L.A.’s Homeless Numbers Jumped Nearly 13% in January
Los Angeles is making little progress on the homeless crisis. In fact, even before the coronavirus pandemic, the number of people without homes grew by 12.7% in the county and by 13.6% in the City of L.A. There are now 66,433 homeless people countywide.
This is the fifth year in a row that homelessness has increased in L.A. — despite hundreds of millions in taxpayer dollars spent to address the problem.
There’s no telling what the homeless rate stands at today. The latest Greater Los Angeles Homeless Count reflects the situation as of January—before some 600,000 people in the county lost their jobs.
Heidi Marston, Executive Director of The Los Angeles Homeless Services Authority (LAHSA), acknowledged the numbers are grim, but said the organization has been working tirelessly to address the crisis.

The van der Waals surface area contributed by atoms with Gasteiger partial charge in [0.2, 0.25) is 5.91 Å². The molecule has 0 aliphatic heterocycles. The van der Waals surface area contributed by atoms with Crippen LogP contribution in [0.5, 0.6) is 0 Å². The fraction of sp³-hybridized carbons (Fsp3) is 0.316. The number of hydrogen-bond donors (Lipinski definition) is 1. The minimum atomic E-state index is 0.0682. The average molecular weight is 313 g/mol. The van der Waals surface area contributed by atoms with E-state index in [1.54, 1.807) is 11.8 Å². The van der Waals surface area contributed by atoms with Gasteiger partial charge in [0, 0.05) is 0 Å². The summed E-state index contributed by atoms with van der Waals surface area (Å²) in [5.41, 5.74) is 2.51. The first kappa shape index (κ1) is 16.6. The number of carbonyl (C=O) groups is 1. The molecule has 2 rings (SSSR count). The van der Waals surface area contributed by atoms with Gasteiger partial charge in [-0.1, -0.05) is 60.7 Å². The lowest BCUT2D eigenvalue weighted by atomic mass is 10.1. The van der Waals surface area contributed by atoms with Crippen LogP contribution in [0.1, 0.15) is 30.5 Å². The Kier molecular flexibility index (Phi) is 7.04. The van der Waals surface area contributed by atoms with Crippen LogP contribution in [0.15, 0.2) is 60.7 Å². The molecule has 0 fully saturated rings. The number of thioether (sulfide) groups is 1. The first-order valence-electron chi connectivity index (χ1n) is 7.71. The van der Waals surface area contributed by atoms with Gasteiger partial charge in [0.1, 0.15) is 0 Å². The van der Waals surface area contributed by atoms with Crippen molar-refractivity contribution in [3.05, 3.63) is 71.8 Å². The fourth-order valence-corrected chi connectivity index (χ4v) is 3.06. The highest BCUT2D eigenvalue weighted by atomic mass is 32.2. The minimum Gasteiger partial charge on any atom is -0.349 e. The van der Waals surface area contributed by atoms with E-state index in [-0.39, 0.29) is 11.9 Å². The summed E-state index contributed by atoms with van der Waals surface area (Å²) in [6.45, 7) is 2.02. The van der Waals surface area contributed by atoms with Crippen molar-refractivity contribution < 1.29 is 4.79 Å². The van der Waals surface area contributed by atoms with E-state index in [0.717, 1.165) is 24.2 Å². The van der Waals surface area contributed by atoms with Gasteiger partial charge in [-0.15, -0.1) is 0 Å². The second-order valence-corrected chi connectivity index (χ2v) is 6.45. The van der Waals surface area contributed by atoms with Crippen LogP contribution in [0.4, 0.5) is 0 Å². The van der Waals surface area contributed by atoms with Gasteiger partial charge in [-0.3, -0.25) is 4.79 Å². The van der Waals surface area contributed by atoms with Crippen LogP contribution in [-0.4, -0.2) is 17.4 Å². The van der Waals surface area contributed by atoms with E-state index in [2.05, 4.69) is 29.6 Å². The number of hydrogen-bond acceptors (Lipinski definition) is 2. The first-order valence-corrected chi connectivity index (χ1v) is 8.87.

“LAHSA does not like these numbers because we know first-hand that we have done so much to increase the effectiveness of our systems and bring tens of thousands of people inside. This year’s results reinforce that our community must address the deep-rooted causes within larger safety net systems that stop people from falling into homelessness.
“We have doubled the number of housing placements since the implementation of Measure H, we introduced Housing Central Command to speed up placements and, in response to the COVID-19 crisis, we sheltered over 6,000 people in just a few months. Our homeless services system is helping more people than ever, and it’s operating in better alignment with the city, county, and other agencies than ever before. And it’s not enough.”